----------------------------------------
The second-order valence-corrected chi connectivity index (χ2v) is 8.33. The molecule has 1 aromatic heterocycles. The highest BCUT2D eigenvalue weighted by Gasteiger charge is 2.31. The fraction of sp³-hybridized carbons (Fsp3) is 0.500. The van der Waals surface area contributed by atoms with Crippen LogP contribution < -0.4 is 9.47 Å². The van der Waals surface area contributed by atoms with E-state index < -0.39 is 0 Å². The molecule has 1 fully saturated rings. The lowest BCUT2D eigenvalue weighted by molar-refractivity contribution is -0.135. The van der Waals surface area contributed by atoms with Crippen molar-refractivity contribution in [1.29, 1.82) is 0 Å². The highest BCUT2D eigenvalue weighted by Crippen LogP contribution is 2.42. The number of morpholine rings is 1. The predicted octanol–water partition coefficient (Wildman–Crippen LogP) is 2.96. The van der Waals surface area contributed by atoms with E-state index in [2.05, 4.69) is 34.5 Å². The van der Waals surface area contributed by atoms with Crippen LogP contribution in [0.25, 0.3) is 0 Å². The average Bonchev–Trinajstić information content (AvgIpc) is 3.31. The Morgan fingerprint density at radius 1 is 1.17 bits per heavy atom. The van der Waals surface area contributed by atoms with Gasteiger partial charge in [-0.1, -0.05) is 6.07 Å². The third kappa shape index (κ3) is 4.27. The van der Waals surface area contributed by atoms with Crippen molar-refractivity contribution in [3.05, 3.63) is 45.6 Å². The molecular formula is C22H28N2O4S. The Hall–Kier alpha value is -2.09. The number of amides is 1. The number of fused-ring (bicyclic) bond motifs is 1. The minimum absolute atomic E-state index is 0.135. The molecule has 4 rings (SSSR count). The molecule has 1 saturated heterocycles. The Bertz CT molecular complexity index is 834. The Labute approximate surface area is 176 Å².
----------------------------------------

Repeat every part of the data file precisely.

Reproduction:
The second-order valence-corrected chi connectivity index (χ2v) is 8.33. The molecule has 1 aromatic heterocycles. The highest BCUT2D eigenvalue weighted by Gasteiger charge is 2.31. The fraction of sp³-hybridized carbons (Fsp3) is 0.500. The van der Waals surface area contributed by atoms with Crippen LogP contribution < -0.4 is 9.47 Å². The van der Waals surface area contributed by atoms with E-state index < -0.39 is 0 Å². The molecule has 1 fully saturated rings. The lowest BCUT2D eigenvalue weighted by molar-refractivity contribution is -0.135. The van der Waals surface area contributed by atoms with Crippen molar-refractivity contribution in [1.29, 1.82) is 0 Å². The highest BCUT2D eigenvalue weighted by Crippen LogP contribution is 2.42. The number of morpholine rings is 1. The predicted octanol–water partition coefficient (Wildman–Crippen LogP) is 2.96. The van der Waals surface area contributed by atoms with E-state index in [2.05, 4.69) is 34.5 Å². The van der Waals surface area contributed by atoms with Crippen LogP contribution in [0.25, 0.3) is 0 Å². The average Bonchev–Trinajstić information content (AvgIpc) is 3.31. The Morgan fingerprint density at radius 1 is 1.17 bits per heavy atom. The van der Waals surface area contributed by atoms with Gasteiger partial charge in [-0.1, -0.05) is 6.07 Å². The third kappa shape index (κ3) is 4.27. The van der Waals surface area contributed by atoms with Crippen molar-refractivity contribution in [3.05, 3.63) is 45.6 Å². The molecular formula is C22H28N2O4S. The Hall–Kier alpha value is -2.09. The number of amides is 1. The number of fused-ring (bicyclic) bond motifs is 1. The minimum absolute atomic E-state index is 0.135. The molecule has 4 rings (SSSR count). The molecule has 1 saturated heterocycles. The Bertz CT molecular complexity index is 834. The Labute approximate surface area is 176 Å².